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Issue 18 Cover by Cass Garrison.jpg

Fahmidan Journal / Issue 18 


By Kathryn Paulsen

I didn’t see it fall. I only heard the noise in front of me, and where a second ago had been nothing was now a milk carton, flattened and bent and leaking its remaining treasure onto the sidewalk. It must have been close to half full. The milk looked rich and fresh and tempting as city milk can be. Such a waste. Why not dirty water, dish water, water bright with dime store color, indelible ink, all the things he could not eat?

But really it was an accident—the half-full container sitting on the ledge next to the cup of milk he’d just poured, which he’d moved his hand to take and, doing so, sent the carton down to the sidewalk, missing my head by inches. How I’d have loved to see that dance on the way down, that abortive fling of something not meant to move. From its opening, droplets would have pearled in the sun and dissolved in the breeze that was blowing cruder things into eyes and flesh—would a few have gone splat on the back of their former prison?

But as usual, I saw only the end, not even the end, but what came after: a milk carton on its side, letting out life. My nourishment is your despoilment, he might have said, watching from above, your destruction. Next time you shall not escape.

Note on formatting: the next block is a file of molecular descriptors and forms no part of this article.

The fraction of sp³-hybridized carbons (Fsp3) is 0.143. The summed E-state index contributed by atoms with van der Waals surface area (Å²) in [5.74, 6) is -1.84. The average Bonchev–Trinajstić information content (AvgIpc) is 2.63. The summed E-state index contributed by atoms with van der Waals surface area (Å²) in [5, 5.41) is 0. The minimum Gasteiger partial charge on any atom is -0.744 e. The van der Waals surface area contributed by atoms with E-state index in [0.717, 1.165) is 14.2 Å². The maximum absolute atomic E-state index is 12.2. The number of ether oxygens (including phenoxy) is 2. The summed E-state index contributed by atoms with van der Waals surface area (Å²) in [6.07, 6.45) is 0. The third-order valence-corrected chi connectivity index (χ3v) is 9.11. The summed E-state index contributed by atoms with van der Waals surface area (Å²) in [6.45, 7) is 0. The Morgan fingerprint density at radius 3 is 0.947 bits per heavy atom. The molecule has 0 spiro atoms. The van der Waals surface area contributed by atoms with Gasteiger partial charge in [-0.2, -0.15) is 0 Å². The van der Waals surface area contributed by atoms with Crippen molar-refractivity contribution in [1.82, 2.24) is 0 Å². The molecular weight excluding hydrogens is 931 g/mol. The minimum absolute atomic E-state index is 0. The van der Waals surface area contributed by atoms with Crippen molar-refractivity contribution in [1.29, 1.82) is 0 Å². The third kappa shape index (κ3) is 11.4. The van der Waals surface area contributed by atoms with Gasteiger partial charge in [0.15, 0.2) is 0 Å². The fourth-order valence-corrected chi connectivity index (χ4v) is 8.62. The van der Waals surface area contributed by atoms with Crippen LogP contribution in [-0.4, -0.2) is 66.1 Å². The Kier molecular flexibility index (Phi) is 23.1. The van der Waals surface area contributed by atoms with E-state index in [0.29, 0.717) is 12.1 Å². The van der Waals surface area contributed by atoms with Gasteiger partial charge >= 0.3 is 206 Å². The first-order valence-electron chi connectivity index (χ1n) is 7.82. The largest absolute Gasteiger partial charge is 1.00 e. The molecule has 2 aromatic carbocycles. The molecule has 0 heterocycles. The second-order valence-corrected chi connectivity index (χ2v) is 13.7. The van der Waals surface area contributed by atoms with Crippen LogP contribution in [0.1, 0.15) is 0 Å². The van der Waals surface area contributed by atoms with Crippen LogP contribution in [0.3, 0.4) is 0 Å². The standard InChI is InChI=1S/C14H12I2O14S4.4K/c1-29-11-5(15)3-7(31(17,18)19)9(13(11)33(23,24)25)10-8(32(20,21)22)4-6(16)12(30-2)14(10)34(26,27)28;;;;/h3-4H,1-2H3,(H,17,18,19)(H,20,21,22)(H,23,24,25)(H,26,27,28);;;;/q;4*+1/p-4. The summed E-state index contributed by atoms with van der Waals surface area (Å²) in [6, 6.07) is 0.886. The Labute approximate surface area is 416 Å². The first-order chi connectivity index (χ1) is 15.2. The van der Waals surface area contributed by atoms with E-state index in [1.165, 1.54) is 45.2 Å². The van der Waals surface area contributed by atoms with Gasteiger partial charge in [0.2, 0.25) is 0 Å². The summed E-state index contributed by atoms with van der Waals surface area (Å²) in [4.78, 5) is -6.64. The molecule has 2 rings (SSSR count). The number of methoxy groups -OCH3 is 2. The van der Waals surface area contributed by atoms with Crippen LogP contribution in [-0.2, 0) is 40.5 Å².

It isn’t so much the angry-looking white-haired boy leaning on the ledge and the milk I mind. But something in me shudders, and I hate men, I hate mankind, too, though I am part of it, but somehow at the same time I love man, every man, and man primeval, a man somewhere naked in a jungle waiting for me. Perhaps he will put on a suit sans tie, or jeans and shirt, and with self-possessed smile, climb five flights of skinny steps to reach me, no Rapunzel, who wait losing my own breath with each step he takes, not able to say a word for my exhaustion, when I finally open the bolt to his knock. He’s still full of energy, his smile intact, but I am too soon drained, wanting to collapse on the nearest soft surface. Pretending to look beyond him, preoccupied, talking lightly as if I had air to spare, I offer him a drink, a rest, a bath, a number of things, all in anticipation, all testing, practicing for the greater offering I even now am sure I will make if the chance comes.